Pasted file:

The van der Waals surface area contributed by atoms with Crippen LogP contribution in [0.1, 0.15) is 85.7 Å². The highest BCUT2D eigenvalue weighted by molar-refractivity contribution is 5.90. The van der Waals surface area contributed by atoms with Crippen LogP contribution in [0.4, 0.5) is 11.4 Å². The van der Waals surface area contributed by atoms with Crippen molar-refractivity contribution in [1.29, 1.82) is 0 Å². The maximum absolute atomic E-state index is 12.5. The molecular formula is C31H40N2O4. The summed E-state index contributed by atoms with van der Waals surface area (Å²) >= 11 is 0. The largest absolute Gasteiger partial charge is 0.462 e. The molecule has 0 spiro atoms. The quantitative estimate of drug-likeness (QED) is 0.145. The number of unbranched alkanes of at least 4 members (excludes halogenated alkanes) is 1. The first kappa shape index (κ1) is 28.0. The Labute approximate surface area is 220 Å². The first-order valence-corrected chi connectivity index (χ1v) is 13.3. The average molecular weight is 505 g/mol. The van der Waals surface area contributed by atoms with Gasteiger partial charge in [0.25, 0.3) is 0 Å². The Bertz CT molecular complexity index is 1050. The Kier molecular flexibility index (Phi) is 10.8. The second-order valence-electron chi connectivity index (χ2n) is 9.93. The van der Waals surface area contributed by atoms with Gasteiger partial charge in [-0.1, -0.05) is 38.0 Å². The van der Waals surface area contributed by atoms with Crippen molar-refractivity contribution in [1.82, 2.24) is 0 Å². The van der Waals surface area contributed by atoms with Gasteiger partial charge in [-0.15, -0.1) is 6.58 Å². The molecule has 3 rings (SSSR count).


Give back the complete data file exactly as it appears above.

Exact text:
The van der Waals surface area contributed by atoms with Crippen LogP contribution in [0.1, 0.15) is 85.7 Å². The highest BCUT2D eigenvalue weighted by molar-refractivity contribution is 5.90. The van der Waals surface area contributed by atoms with Crippen LogP contribution in [0.4, 0.5) is 11.4 Å². The van der Waals surface area contributed by atoms with Crippen molar-refractivity contribution in [1.29, 1.82) is 0 Å². The maximum absolute atomic E-state index is 12.5. The molecular formula is C31H40N2O4. The summed E-state index contributed by atoms with van der Waals surface area (Å²) >= 11 is 0. The largest absolute Gasteiger partial charge is 0.462 e. The molecule has 0 spiro atoms. The quantitative estimate of drug-likeness (QED) is 0.145. The number of unbranched alkanes of at least 4 members (excludes halogenated alkanes) is 1. The first kappa shape index (κ1) is 28.0. The Labute approximate surface area is 220 Å². The first-order valence-corrected chi connectivity index (χ1v) is 13.3. The average molecular weight is 505 g/mol. The van der Waals surface area contributed by atoms with Gasteiger partial charge in [0.25, 0.3) is 0 Å². The Bertz CT molecular complexity index is 1050. The Kier molecular flexibility index (Phi) is 10.8. The second-order valence-electron chi connectivity index (χ2n) is 9.93. The van der Waals surface area contributed by atoms with Gasteiger partial charge in [-0.1, -0.05) is 38.0 Å². The van der Waals surface area contributed by atoms with Crippen molar-refractivity contribution in [1.82, 2.24) is 0 Å². The van der Waals surface area contributed by atoms with Gasteiger partial charge in [-0.15, -0.1) is 6.58 Å². The molecule has 3 rings (SSSR count).